Fair or not, Tomintoul has acquired a reputation of being safe and pleasant, but nothing that quickens the pulse at the sight of a fresh bottle. I would imagine it to be the kind of malt my father would consume nightly, were I able to claw the can Labatt Blue Light permanently affixed to his hand for the last half-century. Tomintoul’s younger expressions are highly approachable and work well as a gateway for those looking to dive in to the world of Scotch without having to wade through heavily peated or sherried waters.
So how would a 25 year old expression from this venerable Speyside distillery stack up against its younger siblings? Surprisingly well.
The nose is incredibly soft and inviting. Lots of grass and citrus on the nose, with an almost overpowering spring greenhouse full of fresh flowers arriving as it sits in the glass. The palate follows an equally predictable formula of sweet honey, green apples, and freshly toasted almonds. A little bit of lime and citrus emerge when adding some water, which make things overpoweringly sweet. The finish gets a bit inconsistent, with the citrus and faint notes of pepper oscillating back and forth for a rather long time before simmering down and leaving a lingering taste of white grapes.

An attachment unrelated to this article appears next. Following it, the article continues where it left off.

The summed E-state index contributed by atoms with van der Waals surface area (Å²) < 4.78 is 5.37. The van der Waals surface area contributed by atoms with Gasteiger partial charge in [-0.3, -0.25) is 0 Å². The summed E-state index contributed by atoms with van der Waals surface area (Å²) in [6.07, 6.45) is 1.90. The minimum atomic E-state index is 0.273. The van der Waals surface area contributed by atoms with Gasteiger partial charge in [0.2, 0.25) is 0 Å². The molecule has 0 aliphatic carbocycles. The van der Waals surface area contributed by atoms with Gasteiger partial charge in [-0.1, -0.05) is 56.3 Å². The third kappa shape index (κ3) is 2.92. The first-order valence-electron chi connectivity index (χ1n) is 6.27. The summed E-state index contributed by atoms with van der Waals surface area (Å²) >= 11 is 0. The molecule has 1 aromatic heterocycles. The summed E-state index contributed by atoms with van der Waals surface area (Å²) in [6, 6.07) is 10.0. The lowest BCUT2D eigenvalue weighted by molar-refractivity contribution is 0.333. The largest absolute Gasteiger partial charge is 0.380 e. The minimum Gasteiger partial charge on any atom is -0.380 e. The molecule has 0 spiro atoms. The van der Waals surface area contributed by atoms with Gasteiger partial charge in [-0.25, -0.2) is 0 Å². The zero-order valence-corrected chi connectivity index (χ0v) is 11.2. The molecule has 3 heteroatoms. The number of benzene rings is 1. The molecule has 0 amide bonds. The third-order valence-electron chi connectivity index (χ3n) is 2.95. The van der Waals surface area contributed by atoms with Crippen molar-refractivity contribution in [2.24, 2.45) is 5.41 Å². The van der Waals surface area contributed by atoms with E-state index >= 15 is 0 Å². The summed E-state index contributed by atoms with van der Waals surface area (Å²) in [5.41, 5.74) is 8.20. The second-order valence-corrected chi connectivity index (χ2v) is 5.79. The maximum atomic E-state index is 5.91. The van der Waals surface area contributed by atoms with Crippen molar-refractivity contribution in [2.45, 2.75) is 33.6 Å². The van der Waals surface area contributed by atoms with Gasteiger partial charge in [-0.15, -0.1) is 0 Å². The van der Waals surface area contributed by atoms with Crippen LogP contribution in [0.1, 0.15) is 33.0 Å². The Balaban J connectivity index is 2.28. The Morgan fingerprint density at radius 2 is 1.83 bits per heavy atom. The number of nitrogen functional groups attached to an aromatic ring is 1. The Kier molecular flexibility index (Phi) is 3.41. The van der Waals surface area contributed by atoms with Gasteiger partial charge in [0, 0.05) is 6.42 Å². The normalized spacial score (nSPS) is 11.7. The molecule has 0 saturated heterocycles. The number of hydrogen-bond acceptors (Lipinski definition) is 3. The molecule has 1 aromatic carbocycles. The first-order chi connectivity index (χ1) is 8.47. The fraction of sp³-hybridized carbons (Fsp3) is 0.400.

Pleasant enough. I would imagine it to be a fine dram while sitting on a backyard patio at dusk, admiring a satisfying day of accomplished yard work. If, of course, you are willing to shell out money for the rather steep asking price.
B / $400 [BUY IT NOW FROM THE WHISKY EXCHANGE]